Four Days before the Saturday Night Social
It was after school hours. Almost an hour ago, either Krishna or Jimmy had rung the bell, a continual pealing that seemed to release a spring in the backs of the boys and girls, who jumped out of their chairs and proceeded to throw, without ceremony or compassion, their books into their satchels. It was then useless for a teacher to try to be heard, or to beat the table despairingly with the back of a duster, raising dramatic puffs of chalk-dust, for the boys hard-heartedly assumed deafness; one or two ‘good girls’ who raised their arms even now, a full twenty seconds after the bell, to ask a relevant question, further irritated the teacher, who, her hands powdered with sediments of green and white chalk, wanted to be upstairs in the teachers’ common room, pouring tea from her cup into her saucer and very slowly sipping it. Preparing, like Atlas, to lift a tottering load of brown-paper-covered exercise books full of long, ingenious bluffers’ answers, she, in a moment of mischief and vindictiveness, said to a ‘good girl’: ‘Lata, will you please carry these for me upstairs?’ So impenitently angelic was the girl that she agreed without a murmur of resentment, with an air of perpetual readiness, even.
Mud-stained boys were now, at half-past four, coming in through the main gate after having played rugger, walking with both a tiptoer’s tentativeness and a plodder’s crushing stride in their studded boots. Only one girl, but the prettiest of them all. 7D’s Charmayne, had stayed back, accidentally, to admire this spectacle. The rugger tryouts had taken the trouble, on-field, during the scrum, to wrestle and hug the earth completely, and by the end of it, to return with an unfaultable cosmetic exterior of dirt, sweat, and plastered hair. Not an inch of clean skin, and on their bodies, uncreased cotton, was to be seen, and, on coming through the gate, they were confident of having presented their most redoubtably sluggish, most uncompromisingly slovenly, most acutely male selves to Charmayne, who, however, refused to look directly at them, perhaps out of shyness.
One of the boys, mounting the two steps to the corridor, regarded his left boot, whose lace had come untied. Elegant, casual, and drooping, the untied lace seemed to him a stylish touch, like an illegible but masterly signature, and he left it as it was and clattered off.
Gautam had stayed back with Khusroo because Khusroo had coaxed him into believing that dancing was something that could be learnt. ‘There are no steps, believe me,’ he said. ‘You just have to move, and enjoy yourself.’ And this matter, of moving, and being able to enjoy it, had taken on some importance because the first Senior School Social of the year had been announced, and the date set for Saturday. ‘But you must come,’ insisted Khusroo, who had never shown much interest in Gautam’s spiritual or social evolution. ‘You should come,’ he had said with genuine, though inexplicable, eagerness. Gautam had been, at first, resistant. He could not see himself, much as he would have liked to, wantonly positioning himself a few inches away from a girl, and then, with aplomb, shivering and shaking ecstatically before her. Perhaps he would not mind if she did not look at him, but, contradictorily, perhaps he would mind. Such introspective furrows were left to be smoothed out by Khusroo, who tried to convince Gautam of the ordinariness and rationality of it – that dance was not a wayward display, but a necessary pleasure. Yet Gautam would not have changed his mind had not Anil, at five foot and half an inch, had the temerity to say: ‘Of course I’m going’ – as if it were a right it would be foolish not to exercise. If Anil, at his height, could suffer to relinquish the shield and protection of his white school uniform for the daring intimacy of his social clothes, so could Gautam.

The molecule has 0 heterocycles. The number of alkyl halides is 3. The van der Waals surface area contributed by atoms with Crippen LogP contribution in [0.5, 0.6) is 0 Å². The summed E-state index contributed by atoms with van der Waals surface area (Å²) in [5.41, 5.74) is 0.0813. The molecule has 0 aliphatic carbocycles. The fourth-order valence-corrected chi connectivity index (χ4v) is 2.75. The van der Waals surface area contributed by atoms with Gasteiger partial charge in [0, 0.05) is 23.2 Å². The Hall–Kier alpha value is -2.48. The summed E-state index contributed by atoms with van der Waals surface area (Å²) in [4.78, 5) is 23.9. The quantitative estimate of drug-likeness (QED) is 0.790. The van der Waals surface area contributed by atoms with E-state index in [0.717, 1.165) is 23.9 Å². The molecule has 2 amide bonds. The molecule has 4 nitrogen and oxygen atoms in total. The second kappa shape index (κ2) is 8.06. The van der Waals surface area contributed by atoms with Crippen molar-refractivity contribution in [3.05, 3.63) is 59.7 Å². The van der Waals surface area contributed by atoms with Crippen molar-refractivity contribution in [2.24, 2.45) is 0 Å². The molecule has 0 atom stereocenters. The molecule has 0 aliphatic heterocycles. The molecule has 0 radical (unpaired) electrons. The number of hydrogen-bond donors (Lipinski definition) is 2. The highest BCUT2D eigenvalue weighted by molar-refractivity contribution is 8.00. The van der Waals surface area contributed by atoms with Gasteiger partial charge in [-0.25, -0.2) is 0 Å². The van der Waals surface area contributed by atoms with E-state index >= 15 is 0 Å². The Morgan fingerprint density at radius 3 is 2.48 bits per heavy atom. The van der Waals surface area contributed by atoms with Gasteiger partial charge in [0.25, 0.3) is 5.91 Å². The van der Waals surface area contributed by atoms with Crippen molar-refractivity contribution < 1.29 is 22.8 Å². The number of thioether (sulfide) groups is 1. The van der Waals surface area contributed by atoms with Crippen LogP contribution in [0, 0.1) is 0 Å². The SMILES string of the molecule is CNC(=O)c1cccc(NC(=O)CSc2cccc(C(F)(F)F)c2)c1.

So here they were, standing in the corridor near the gate, in front of one of the Standard 9 classrooms, by the back door to the Chemistry laboratory. The temperature had fallen, imperceptibly, gracefully, to 27 degrees, till the school itself seemed raised to a timeless stratosphere that was neither heaven nor earth, a place rained upon by coolness. The sun became tolerant, and suddenly sunlight was reflected in blinks and flashes, now here, now there, off hidden hospital windows across the street which earlier in the day no one would have guessed even existed. In the trees just outside the school walls – trees whose branches climbed prolifically over roofs and partitions, and ranged freely everywhere like a band of irrepressible trespassers – sparrows had begun to chirp all at once, loudly, excitedly, and probably informatively. Now that the school was empty, it seemed that the life around it had begun to imitate the intent, sometimes shy, play of the schoolchildren, with light bouncing and glancing off one hospital window to the next, chasing certain routes and eluding others, and the invisible birds shouting to each other.
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